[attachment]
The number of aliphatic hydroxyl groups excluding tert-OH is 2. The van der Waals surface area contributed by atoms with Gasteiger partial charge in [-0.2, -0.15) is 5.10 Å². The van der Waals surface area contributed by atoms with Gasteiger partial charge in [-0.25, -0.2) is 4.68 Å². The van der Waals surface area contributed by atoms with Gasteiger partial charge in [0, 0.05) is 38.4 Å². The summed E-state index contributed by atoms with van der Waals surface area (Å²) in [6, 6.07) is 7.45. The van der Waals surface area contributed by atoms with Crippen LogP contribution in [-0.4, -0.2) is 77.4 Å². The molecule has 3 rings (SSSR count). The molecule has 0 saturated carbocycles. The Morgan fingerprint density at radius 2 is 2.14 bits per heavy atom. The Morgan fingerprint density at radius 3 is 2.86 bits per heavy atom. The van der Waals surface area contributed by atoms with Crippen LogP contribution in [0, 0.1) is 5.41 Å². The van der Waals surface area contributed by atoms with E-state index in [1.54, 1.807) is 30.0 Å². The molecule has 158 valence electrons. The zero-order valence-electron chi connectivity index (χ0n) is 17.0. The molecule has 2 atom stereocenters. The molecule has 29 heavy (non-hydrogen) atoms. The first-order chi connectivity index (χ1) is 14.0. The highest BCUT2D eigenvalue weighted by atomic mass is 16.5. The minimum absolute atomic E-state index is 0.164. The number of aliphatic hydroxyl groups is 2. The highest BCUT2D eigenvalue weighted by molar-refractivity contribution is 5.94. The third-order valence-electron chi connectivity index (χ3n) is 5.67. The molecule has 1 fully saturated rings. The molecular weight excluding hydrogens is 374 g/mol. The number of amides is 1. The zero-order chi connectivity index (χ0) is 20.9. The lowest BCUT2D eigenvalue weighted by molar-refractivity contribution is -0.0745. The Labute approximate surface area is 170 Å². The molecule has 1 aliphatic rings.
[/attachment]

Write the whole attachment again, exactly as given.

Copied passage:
The number of aliphatic hydroxyl groups excluding tert-OH is 2. The van der Waals surface area contributed by atoms with Gasteiger partial charge in [-0.2, -0.15) is 5.10 Å². The van der Waals surface area contributed by atoms with Gasteiger partial charge in [-0.25, -0.2) is 4.68 Å². The van der Waals surface area contributed by atoms with Gasteiger partial charge in [0, 0.05) is 38.4 Å². The summed E-state index contributed by atoms with van der Waals surface area (Å²) in [6, 6.07) is 7.45. The van der Waals surface area contributed by atoms with Crippen LogP contribution in [-0.4, -0.2) is 77.4 Å². The molecule has 3 rings (SSSR count). The molecule has 0 saturated carbocycles. The Morgan fingerprint density at radius 2 is 2.14 bits per heavy atom. The Morgan fingerprint density at radius 3 is 2.86 bits per heavy atom. The van der Waals surface area contributed by atoms with Crippen LogP contribution in [0, 0.1) is 5.41 Å². The van der Waals surface area contributed by atoms with E-state index in [1.54, 1.807) is 30.0 Å². The molecule has 158 valence electrons. The zero-order valence-electron chi connectivity index (χ0n) is 17.0. The molecule has 2 atom stereocenters. The molecule has 29 heavy (non-hydrogen) atoms. The first-order chi connectivity index (χ1) is 14.0. The highest BCUT2D eigenvalue weighted by atomic mass is 16.5. The minimum absolute atomic E-state index is 0.164. The number of aliphatic hydroxyl groups is 2. The highest BCUT2D eigenvalue weighted by molar-refractivity contribution is 5.94. The third-order valence-electron chi connectivity index (χ3n) is 5.67. The molecule has 1 fully saturated rings. The molecular weight excluding hydrogens is 374 g/mol. The number of amides is 1. The zero-order chi connectivity index (χ0) is 20.9. The lowest BCUT2D eigenvalue weighted by molar-refractivity contribution is -0.0745. The Labute approximate surface area is 170 Å². The molecule has 1 aliphatic rings.